Persistent Link:
http://hdl.handle.net/10150/290645
Title:
The poetry of Chang Chi (ca. 766-830)
Author:
Wang, Wan-Hsiang, 1960-
Issue Date:
1996
Publisher:
The University of Arizona.
Rights:
Copyright © is held by the author. Digital access to this material is made possible by the University Libraries, University of Arizona. Further transmission, reproduction or presentation (such as public display or performance) of protected items is prohibited except with permission of the author.
Abstract:
The mid-T'ang literary arena is dominated by two influential figures; Han Yu and Po Chu-i and by the schools that formed around their poetry. These two prominent schools have developed very different poetic styles. Chang Chi is a major poet of the time who associates with both groups, yet he manages to retain his own uniqueness. Chang's poetic works include many yueh-fu titles with realistic themes, which display his profound thoughts and his elegant, crystalline style. He is particularly good at expressing intimate human concerns. By employing a simple yet refined poetic language, he has made clear and objective sketches of the hardships of common people's lives in the early ninth century. He has also left lucid and beautiful poems written in the "recent style," in which natural phenomena are strongly correlated with human feelings. My approach to Chang Chi's poetry is both historical and thematic. In studying the topoi of Chang's poetry, I first investigate the source and history of each theme and then compare Chang's works with his predecessors'. Chapter 1 provides a biographical study of Chang Chi's life, using available biographical and literary sources. In addition, I discuss the editions of Chang Chi's poetry collection. Chapter 2 deals with some of Chang Chi's major thematic concerns as reflected mainly in his yueh-fu poetry, such as social injustice brought on by incessant wars and repressive taxation. Chapter 3 analyzes Chang Chi's satires on Taoist religion, and poems on the carpe diem theme, as well as allegories and fables. Chapter 4 examines Chang's "frontier poetry" by tracing the origins of the "expedition and guard" theme. Chapter 5 explores the images of women in Chang's verse within the so-called "palace plaint" and "boudoir plaint" traditions. Finally, Chapter 6 offers a review of the critical reception of Chang's poetry throughout Chinese history, together with my own evaluation.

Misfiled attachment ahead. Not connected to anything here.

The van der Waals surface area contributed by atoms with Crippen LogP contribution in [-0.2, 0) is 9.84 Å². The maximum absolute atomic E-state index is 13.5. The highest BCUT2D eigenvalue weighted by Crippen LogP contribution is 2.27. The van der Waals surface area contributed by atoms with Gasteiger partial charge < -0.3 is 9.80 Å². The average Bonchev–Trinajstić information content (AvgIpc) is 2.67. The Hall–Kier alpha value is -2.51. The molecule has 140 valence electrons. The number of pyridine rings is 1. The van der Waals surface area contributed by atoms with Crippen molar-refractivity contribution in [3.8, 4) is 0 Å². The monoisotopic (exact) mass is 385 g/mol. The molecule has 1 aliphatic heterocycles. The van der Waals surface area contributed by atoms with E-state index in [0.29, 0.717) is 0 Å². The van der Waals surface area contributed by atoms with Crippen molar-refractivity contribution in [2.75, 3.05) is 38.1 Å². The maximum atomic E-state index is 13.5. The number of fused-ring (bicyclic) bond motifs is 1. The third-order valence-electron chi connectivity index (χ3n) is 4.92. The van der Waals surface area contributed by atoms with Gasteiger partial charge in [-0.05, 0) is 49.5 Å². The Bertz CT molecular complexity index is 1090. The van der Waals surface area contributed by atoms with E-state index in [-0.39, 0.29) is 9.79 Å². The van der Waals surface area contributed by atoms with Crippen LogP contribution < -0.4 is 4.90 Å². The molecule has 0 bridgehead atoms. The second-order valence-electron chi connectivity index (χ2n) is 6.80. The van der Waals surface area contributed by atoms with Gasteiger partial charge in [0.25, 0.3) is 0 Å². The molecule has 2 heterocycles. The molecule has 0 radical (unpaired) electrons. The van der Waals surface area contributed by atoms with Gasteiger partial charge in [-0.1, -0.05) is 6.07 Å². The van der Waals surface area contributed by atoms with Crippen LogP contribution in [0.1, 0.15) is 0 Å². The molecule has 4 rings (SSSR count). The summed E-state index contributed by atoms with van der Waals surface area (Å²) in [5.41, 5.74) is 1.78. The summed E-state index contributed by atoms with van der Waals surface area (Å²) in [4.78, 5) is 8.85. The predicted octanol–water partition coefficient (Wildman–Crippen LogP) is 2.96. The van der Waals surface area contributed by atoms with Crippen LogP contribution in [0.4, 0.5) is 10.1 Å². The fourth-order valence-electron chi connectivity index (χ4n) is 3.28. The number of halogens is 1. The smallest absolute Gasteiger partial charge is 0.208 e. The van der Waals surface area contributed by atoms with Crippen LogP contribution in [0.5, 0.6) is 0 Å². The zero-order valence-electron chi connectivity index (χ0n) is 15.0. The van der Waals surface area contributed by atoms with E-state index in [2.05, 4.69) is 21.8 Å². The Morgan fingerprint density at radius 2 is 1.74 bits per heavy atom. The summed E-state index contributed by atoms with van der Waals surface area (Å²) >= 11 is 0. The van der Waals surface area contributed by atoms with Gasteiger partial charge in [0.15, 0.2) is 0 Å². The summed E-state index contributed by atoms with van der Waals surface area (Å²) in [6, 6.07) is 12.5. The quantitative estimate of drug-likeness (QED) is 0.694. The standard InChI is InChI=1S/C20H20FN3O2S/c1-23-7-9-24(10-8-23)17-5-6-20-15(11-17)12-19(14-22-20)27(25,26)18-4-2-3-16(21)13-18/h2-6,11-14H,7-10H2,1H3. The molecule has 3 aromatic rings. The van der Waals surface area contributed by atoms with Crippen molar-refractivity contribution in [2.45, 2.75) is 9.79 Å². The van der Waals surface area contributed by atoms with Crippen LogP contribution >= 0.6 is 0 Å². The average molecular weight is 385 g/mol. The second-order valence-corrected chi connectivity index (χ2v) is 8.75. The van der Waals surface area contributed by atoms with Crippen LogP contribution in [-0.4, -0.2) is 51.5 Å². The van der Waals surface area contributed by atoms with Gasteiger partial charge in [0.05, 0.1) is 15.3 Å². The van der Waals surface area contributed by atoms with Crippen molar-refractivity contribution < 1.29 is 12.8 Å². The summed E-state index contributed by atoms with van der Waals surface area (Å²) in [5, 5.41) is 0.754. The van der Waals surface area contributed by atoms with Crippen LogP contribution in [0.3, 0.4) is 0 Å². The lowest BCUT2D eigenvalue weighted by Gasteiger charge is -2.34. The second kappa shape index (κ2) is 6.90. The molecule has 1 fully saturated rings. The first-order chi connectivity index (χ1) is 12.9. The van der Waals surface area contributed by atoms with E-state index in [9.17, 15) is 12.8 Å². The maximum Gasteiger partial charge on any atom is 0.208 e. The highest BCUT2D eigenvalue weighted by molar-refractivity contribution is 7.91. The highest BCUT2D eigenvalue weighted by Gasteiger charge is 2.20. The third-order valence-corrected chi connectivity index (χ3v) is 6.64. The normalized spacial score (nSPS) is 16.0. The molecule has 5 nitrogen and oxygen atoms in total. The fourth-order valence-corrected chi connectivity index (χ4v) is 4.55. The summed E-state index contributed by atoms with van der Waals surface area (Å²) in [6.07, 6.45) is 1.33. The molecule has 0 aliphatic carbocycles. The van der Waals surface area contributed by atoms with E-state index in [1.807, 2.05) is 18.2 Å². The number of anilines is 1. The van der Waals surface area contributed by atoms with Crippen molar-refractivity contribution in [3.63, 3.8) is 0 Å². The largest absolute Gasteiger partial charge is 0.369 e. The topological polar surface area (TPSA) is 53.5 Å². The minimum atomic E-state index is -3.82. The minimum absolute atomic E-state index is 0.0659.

Type:
text; Dissertation-Reproduction (electronic)
Keywords:
Literature, Asian.
Degree Name:
Ph.D.
Degree Level:
doctoral
Degree Program:
Graduate College; East Asian Studies
Degree Grantor:
University of Arizona
Advisor:
Miao, Ronald C.

Full metadata record

DC FieldValue Language
dc.language.isoen_USen_US
dc.titleThe poetry of Chang Chi (ca. 766-830)en_US
dc.creatorWang, Wan-Hsiang, 1960-en_US
dc.contributor.authorWang, Wan-Hsiang, 1960-en_US
dc.date.issued1996en_US
dc.publisherThe University of Arizona.en_US
dc.rightsCopyright © is held by the author. Digital access to this material is made possible by the University Libraries, University of Arizona. Further transmission, reproduction or presentation (such as public display or performance) of protected items is prohibited except with permission of the author.en_US
dc.description.abstractThe mid-T'ang literary arena is dominated by two influential figures; Han Yu and Po Chu-i and by the schools that formed around their poetry. These two prominent schools have developed very different poetic styles. Chang Chi is a major poet of the time who associates with both groups, yet he manages to retain his own uniqueness. Chang's poetic works include many yueh-fu titles with realistic themes, which display his profound thoughts and his elegant, crystalline style. He is particularly good at expressing intimate human concerns. By employing a simple yet refined poetic language, he has made clear and objective sketches of the hardships of common people's lives in the early ninth century. He has also left lucid and beautiful poems written in the "recent style," in which natural phenomena are strongly correlated with human feelings. My approach to Chang Chi's poetry is both historical and thematic. In studying the topoi of Chang's poetry, I first investigate the source and history of each theme and then compare Chang's works with his predecessors'. Chapter 1 provides a biographical study of Chang Chi's life, using available biographical and literary sources. In addition, I discuss the editions of Chang Chi's poetry collection. Chapter 2 deals with some of Chang Chi's major thematic concerns as reflected mainly in his yueh-fu poetry, such as social injustice brought on by incessant wars and repressive taxation. Chapter 3 analyzes Chang Chi's satires on Taoist religion, and poems on the carpe diem theme, as well as allegories and fables. Chapter 4 examines Chang's "frontier poetry" by tracing the origins of the "expedition and guard" theme. Chapter 5 explores the images of women in Chang's verse within the so-called "palace plaint" and "boudoir plaint" traditions. Finally, Chapter 6 offers a review of the critical reception of Chang's poetry throughout Chinese history, together with my own evaluation.en_US
dc.typetexten_US
dc.typeDissertation-Reproduction (electronic)en_US
dc.subjectLiterature, Asian.en_US
thesis.degree.namePh.D.en_US
thesis.degree.leveldoctoralen_US
thesis.degree.disciplineGraduate Collegeen_US
thesis.degree.disciplineEast Asian Studiesen_US
thesis.degree.grantorUniversity of Arizonaen_US
dc.contributor.advisorMiao, Ronald C.en_US
dc.identifier.proquest9720564en_US
dc.identifier.bibrecord.b34498394en_US
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